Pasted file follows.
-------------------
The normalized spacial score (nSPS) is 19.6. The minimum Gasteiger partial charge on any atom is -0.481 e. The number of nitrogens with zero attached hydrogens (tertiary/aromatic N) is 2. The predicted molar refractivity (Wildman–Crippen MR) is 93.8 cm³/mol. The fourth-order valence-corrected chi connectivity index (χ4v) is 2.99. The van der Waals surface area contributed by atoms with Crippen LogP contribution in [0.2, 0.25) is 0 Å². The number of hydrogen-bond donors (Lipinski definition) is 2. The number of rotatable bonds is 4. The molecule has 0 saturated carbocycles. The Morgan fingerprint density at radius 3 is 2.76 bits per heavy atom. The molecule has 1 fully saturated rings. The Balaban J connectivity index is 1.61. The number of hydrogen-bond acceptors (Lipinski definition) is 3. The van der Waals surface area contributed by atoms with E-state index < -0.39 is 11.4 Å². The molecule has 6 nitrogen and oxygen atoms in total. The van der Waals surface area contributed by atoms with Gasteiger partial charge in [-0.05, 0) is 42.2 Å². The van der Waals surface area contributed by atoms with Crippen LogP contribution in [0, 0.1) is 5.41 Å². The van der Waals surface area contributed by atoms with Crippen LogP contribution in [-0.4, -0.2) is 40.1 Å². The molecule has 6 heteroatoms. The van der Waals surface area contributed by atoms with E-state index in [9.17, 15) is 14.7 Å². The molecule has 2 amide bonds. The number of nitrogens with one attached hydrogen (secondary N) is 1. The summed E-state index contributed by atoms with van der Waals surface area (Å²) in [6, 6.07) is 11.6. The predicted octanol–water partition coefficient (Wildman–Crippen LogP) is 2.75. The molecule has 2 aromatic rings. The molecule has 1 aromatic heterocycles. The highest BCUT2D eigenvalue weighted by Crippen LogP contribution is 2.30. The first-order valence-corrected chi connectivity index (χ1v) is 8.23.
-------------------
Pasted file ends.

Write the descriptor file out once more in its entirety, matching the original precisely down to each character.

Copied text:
The normalized spacial score (nSPS) is 19.6. The minimum Gasteiger partial charge on any atom is -0.481 e. The number of nitrogens with zero attached hydrogens (tertiary/aromatic N) is 2. The predicted molar refractivity (Wildman–Crippen MR) is 93.8 cm³/mol. The fourth-order valence-corrected chi connectivity index (χ4v) is 2.99. The van der Waals surface area contributed by atoms with Crippen LogP contribution in [0.2, 0.25) is 0 Å². The number of hydrogen-bond donors (Lipinski definition) is 2. The number of rotatable bonds is 4. The molecule has 0 saturated carbocycles. The Morgan fingerprint density at radius 3 is 2.76 bits per heavy atom. The molecule has 1 fully saturated rings. The Balaban J connectivity index is 1.61. The number of hydrogen-bond acceptors (Lipinski definition) is 3. The van der Waals surface area contributed by atoms with E-state index < -0.39 is 11.4 Å². The molecule has 6 nitrogen and oxygen atoms in total. The van der Waals surface area contributed by atoms with Gasteiger partial charge in [-0.05, 0) is 42.2 Å². The van der Waals surface area contributed by atoms with Crippen LogP contribution in [0, 0.1) is 5.41 Å². The van der Waals surface area contributed by atoms with Crippen LogP contribution in [-0.4, -0.2) is 40.1 Å². The molecule has 6 heteroatoms. The van der Waals surface area contributed by atoms with E-state index in [9.17, 15) is 14.7 Å². The molecule has 2 amide bonds. The number of nitrogens with one attached hydrogen (secondary N) is 1. The summed E-state index contributed by atoms with van der Waals surface area (Å²) in [6, 6.07) is 11.6. The predicted octanol–water partition coefficient (Wildman–Crippen LogP) is 2.75. The molecule has 2 aromatic rings. The molecule has 1 aromatic heterocycles. The highest BCUT2D eigenvalue weighted by Crippen LogP contribution is 2.30. The first-order valence-corrected chi connectivity index (χ1v) is 8.23.